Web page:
Providence’s financial options dwindling after major setbacksFebruary 1st, 2012 at 9:22 pm by Ted Nesi under Nesi's Notes, On the Main Site
• New: Providence is facing bankruptcy, Taveras says (Feb. 2)
Why did Mayor Taveras just call a press conference for tomorrow morning to discuss Providence’s fiscal crisis?
City Hall and State House sources were saying nothing Wednesday night. But it doesn’t take a rocket scientist to figure out that the mayor’s message will almost certainly be grim. Depending on the severity of the situation, Taveras may warn that putting the capital city into receivership – at least – is a growing possibility.
That sounds dramatic. But 11 months after Taveras declared “a category five,” so is Providence’s financial crisis. With the end of its fiscal year just five months away and cash-flow problems looming, the clock is ticking.
Taveras made significant progress last spring and summer in his effort to close a $110 million shortfall in the city budget for 2011-12. But since then he’s been hit with a string of major setbacks.
The first came in November, when the Senate and Treasurer Gina Raimondo blocked Governor Chafee’s push to include language in the pension law giving cities and towns a green light to suspend cost-of-living adjustments, which compound at 6% a year for some in Providence.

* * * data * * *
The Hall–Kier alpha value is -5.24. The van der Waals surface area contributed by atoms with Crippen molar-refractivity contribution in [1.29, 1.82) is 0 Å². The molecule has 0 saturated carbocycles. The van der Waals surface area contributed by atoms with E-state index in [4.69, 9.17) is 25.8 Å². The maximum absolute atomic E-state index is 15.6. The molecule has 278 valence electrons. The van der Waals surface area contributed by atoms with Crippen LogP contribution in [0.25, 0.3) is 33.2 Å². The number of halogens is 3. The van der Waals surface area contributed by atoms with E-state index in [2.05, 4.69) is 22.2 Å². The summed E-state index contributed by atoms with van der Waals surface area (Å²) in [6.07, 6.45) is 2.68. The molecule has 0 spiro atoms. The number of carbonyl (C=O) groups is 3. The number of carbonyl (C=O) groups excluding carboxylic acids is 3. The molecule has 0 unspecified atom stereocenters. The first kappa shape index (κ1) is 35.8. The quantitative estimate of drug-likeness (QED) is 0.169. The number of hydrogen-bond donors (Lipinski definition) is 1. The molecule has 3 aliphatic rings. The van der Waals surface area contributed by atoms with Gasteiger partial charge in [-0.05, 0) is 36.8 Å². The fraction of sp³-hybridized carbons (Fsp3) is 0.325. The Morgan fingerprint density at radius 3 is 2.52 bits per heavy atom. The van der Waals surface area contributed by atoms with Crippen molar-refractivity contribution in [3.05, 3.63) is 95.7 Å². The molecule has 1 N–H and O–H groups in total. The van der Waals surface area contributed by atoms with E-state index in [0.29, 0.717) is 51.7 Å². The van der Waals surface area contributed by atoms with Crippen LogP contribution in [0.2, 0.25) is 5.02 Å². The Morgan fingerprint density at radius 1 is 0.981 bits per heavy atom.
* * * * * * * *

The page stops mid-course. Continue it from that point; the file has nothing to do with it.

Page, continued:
The next came in December, when Brown University refused to make $4 million in additional annual payments to the city, countering with an offer of $2 million that Taveras rejected. There’s been little sign of progress since then with Brown or the other nonprofits.
The latest defeat came on Monday, when Superior Court Judge Sarah Taft-Carter sided with retirees and blocked the city from forcing its retired police and firefighters to sign up for Medicare. Taft-Carter dismissed the $6 million cost of her decision as “alleged savings” that “would not save the city from financial ruin.”
For Providence, there are more troubling implications to the ruling by Taft-Carter, who’s been deciding all the big public-sector benefit cases. If she won’t let Providence change retirees’ health insurance, why would she let the city suspend their COLAs? And if the city appeals, how much time – and money – will it spend waiting for a final decision?
Facing that landscape, it’s no wonder the mood in and around City Hall is bleak tonight. The question is what cards the mayor has left to play on Thursday morning, and whether it’s enough to keep Providence afloat.
(photo: Ted Nesi/WPRI)